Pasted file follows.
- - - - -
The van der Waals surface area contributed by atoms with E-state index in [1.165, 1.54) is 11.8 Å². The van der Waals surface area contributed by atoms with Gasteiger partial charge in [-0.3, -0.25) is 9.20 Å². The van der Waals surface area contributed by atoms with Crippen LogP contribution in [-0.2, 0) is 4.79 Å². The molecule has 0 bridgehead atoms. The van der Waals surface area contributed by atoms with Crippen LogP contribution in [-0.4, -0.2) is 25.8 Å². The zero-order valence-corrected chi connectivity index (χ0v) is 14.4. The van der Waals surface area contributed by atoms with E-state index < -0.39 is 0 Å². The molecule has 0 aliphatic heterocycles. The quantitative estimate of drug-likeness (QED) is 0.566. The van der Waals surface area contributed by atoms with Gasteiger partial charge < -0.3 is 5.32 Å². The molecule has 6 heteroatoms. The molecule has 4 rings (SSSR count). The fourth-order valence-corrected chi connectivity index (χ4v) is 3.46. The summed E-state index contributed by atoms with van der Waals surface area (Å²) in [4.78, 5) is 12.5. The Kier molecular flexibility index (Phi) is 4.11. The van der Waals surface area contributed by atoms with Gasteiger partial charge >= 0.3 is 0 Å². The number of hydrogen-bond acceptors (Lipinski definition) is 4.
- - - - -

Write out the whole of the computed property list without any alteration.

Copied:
The van der Waals surface area contributed by atoms with E-state index in [1.165, 1.54) is 11.8 Å². The van der Waals surface area contributed by atoms with Gasteiger partial charge in [-0.3, -0.25) is 9.20 Å². The van der Waals surface area contributed by atoms with Crippen LogP contribution in [-0.2, 0) is 4.79 Å². The molecule has 0 bridgehead atoms. The van der Waals surface area contributed by atoms with Crippen LogP contribution in [-0.4, -0.2) is 25.8 Å². The zero-order valence-corrected chi connectivity index (χ0v) is 14.4. The van der Waals surface area contributed by atoms with E-state index < -0.39 is 0 Å². The molecule has 0 aliphatic heterocycles. The quantitative estimate of drug-likeness (QED) is 0.566. The van der Waals surface area contributed by atoms with Gasteiger partial charge < -0.3 is 5.32 Å². The molecule has 6 heteroatoms. The molecule has 4 rings (SSSR count). The fourth-order valence-corrected chi connectivity index (χ4v) is 3.46. The summed E-state index contributed by atoms with van der Waals surface area (Å²) in [4.78, 5) is 12.5. The Kier molecular flexibility index (Phi) is 4.11. The van der Waals surface area contributed by atoms with Gasteiger partial charge >= 0.3 is 0 Å². The number of hydrogen-bond acceptors (Lipinski definition) is 4.